},
...
This excerpt shows the first two Genre_Projection objects in the query’s result set. The output for each projection includes:
The unique object identifier (OID) of the Genre object on which the projection is based.
The two attributes (name and description) that are specified in the RETURN clause of the query statement.
Returning Collection Values
Projections may include values that are collections of other values. For example, the following statement returns the value of the movies attribute from the current Genre object. The resulting projection has a single attribute whose value is a collection of references to Movie objects.
FROM Genres RETURN movies;
Here is an excerpt of the DO runner output for this query:
{
  Genre_Projection
  {
    __identifier__:3-8-1-4,
    movies:LIST
    {
      3-5-1-10,
      3-5-1-17,
      3-5-1-32,
      ...
      3-13-2-234
    }
  },
 
  Genre_Projection
  {
    __identifier__:3-8-1-8,
    movies:LIST
    {
      3-5-1-121,
      4-5-1-97,
      4-5-1-200,
      ...
      3-5-2-82,
    }
  },
...
The projection of each Genre object lists the OIDs of the Movie objects belonging to that Genre.
Returning Reachable Values
Relationships in the schema enable you to request projections that include indirect attribute values of source objects. For example, here is a statement that returns the titles of the movies in each genre:
FROM Genre RETURN movies.title;
This query starts from a current Genre object, accesses its movies attribute to obtain the collection of referenced Movie objects, and then gets the title attribute value from each Movie. The resulting projection for that Genre object consists of a single attribute whose value is a collection of strings (the title values).
Note:The expression in the RETURN clause uses the dot operator to access the values of attributes that are reachable from the current context object.
Returning Transformed Values
A RETURN clause can specify expressions that transform attribute values. For example, here is a statement that returns genre names in which all of the characters have been uppercased.
FROM Genre RETURN UPPER(name);
Types of Returned Values
You don’t need to know attribute types in detail. For example, a Genre object’s name value could be fixed- or variable-length string, or could be a Unicode string or some ASCII encoding.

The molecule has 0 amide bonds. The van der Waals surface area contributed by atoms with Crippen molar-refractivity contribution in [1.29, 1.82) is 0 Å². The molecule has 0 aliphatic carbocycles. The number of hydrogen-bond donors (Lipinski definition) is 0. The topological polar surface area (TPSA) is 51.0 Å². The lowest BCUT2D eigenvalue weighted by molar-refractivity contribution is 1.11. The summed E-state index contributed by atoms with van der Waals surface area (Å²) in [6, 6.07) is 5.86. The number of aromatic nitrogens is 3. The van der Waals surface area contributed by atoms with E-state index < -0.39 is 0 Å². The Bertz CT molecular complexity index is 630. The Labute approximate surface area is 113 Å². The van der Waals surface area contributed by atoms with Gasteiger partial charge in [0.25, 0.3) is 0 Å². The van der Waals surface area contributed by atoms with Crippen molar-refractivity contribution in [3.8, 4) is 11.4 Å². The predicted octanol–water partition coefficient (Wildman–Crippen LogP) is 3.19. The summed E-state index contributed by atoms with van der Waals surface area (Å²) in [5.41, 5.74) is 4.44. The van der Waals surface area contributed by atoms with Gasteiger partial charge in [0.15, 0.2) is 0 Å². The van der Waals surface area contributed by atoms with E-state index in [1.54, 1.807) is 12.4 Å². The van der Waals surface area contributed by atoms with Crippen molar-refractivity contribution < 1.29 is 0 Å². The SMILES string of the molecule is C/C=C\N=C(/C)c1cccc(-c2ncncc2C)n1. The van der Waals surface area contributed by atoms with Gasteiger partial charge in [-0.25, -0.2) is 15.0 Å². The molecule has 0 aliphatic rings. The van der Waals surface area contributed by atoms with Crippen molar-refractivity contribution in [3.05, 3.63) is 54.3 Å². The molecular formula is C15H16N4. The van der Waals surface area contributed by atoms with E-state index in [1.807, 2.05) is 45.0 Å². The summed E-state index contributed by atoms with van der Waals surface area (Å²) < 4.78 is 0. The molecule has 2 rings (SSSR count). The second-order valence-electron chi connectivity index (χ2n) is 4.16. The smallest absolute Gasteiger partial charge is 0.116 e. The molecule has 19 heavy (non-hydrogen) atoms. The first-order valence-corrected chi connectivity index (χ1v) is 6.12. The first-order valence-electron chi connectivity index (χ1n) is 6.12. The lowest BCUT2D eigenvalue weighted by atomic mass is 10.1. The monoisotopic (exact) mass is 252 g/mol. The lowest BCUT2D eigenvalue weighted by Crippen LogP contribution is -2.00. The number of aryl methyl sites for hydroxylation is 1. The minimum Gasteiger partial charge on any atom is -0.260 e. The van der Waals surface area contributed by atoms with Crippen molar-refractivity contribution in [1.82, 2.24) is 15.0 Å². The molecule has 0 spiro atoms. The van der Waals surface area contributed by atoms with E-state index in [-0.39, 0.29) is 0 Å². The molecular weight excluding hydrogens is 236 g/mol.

You do need to know the exact spelling and casing of the attribute names. You also need to know about relationships from the source objects to other objects if you plan to access indirect attributes.
Returning Values Under an Alias
By default, each attribute value returned by a query keeps the name it had in the source objects. For example, the strings returned by the following statement are named description in the output:
FROM Genre RETURN description;
If the returned values are indirectly reachable from the source objects, they are given the composite name that was used to access them. For example, the strings returned by the following statement are named movies.title in the output:
FROM Genre RETURN movies.title;
You can use the AS keyword to provide a nondefault name, or alias, for a returned value—typically, to clarify or improve the readability of the query results. For example, the following statement returns a genre’s name under the alias category, and returns the collection of associated movie titles under the alias movie titles:
FROM Genre RETURN name AS Category, movies.title AS 'Movie Titles';
This example also shows that you can specify multiple words as an alias if you enclose in them quotation marks.
Here is an excerpt of the DO runner output for this query:
{
  Genre_Projection
  {
    __identifier__:3-8-1-4,
    Category:'Drama',
    Movie Titles:LIST
    {
      'Faraway, So Close (In Weiter Ferne, So Nah!)',
      'Beautiful Girls',
      'Umbrellas of Cherbourg, The (Parapluies de Cherbourg, Les)',
      ...
      'Anatomy of a Murder'
    }
  },
 
  Genre_Projection
  {
    __identifier__:3-8-1-8,
    Category:'Animation',
    Movie Titles:LIST
    {
      'Fun and Fancy Free',
      'Chicken Run',
      'Fantasia',
      ...
      'Little Nemo: Adventures in Slumberland',
    }
  },